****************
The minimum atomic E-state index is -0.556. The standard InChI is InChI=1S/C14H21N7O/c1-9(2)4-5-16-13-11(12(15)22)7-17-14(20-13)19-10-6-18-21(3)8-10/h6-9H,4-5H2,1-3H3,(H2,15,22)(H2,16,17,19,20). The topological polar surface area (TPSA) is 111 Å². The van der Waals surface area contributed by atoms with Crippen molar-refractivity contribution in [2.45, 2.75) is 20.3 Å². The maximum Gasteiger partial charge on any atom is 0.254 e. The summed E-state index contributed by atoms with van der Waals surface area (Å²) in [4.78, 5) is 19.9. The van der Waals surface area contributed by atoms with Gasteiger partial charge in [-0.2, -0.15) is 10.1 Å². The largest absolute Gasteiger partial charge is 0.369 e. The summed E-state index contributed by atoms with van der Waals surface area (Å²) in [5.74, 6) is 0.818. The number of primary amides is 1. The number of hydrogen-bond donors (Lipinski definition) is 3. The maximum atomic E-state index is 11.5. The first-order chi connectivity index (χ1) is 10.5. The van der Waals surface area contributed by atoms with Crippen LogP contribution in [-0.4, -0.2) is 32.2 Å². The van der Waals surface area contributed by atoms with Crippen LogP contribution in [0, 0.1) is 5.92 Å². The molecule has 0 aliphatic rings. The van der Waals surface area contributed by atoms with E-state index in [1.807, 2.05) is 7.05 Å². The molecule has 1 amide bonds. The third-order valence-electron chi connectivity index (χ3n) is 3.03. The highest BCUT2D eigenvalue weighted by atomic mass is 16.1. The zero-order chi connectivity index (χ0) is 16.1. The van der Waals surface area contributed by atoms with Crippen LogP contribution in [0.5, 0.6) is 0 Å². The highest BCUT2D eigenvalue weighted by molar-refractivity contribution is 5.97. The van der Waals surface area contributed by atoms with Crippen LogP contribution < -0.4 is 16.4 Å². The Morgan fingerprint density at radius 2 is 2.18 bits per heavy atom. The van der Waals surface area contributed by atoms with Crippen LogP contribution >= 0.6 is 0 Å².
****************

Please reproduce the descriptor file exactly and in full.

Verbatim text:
The minimum atomic E-state index is -0.556. The standard InChI is InChI=1S/C14H21N7O/c1-9(2)4-5-16-13-11(12(15)22)7-17-14(20-13)19-10-6-18-21(3)8-10/h6-9H,4-5H2,1-3H3,(H2,15,22)(H2,16,17,19,20). The topological polar surface area (TPSA) is 111 Å². The van der Waals surface area contributed by atoms with Crippen molar-refractivity contribution in [2.45, 2.75) is 20.3 Å². The maximum Gasteiger partial charge on any atom is 0.254 e. The summed E-state index contributed by atoms with van der Waals surface area (Å²) in [4.78, 5) is 19.9. The van der Waals surface area contributed by atoms with Gasteiger partial charge in [-0.2, -0.15) is 10.1 Å². The largest absolute Gasteiger partial charge is 0.369 e. The summed E-state index contributed by atoms with van der Waals surface area (Å²) in [5.74, 6) is 0.818. The number of primary amides is 1. The number of hydrogen-bond donors (Lipinski definition) is 3. The maximum atomic E-state index is 11.5. The first-order chi connectivity index (χ1) is 10.5. The van der Waals surface area contributed by atoms with Crippen LogP contribution in [-0.4, -0.2) is 32.2 Å². The van der Waals surface area contributed by atoms with Crippen LogP contribution in [0, 0.1) is 5.92 Å². The molecule has 0 aliphatic rings. The van der Waals surface area contributed by atoms with E-state index in [1.807, 2.05) is 7.05 Å². The molecule has 1 amide bonds. The third-order valence-electron chi connectivity index (χ3n) is 3.03. The highest BCUT2D eigenvalue weighted by atomic mass is 16.1. The zero-order chi connectivity index (χ0) is 16.1. The van der Waals surface area contributed by atoms with Crippen LogP contribution in [0.5, 0.6) is 0 Å². The highest BCUT2D eigenvalue weighted by molar-refractivity contribution is 5.97. The van der Waals surface area contributed by atoms with Crippen LogP contribution < -0.4 is 16.4 Å². The Morgan fingerprint density at radius 2 is 2.18 bits per heavy atom. The van der Waals surface area contributed by atoms with Crippen LogP contribution >= 0.6 is 0 Å².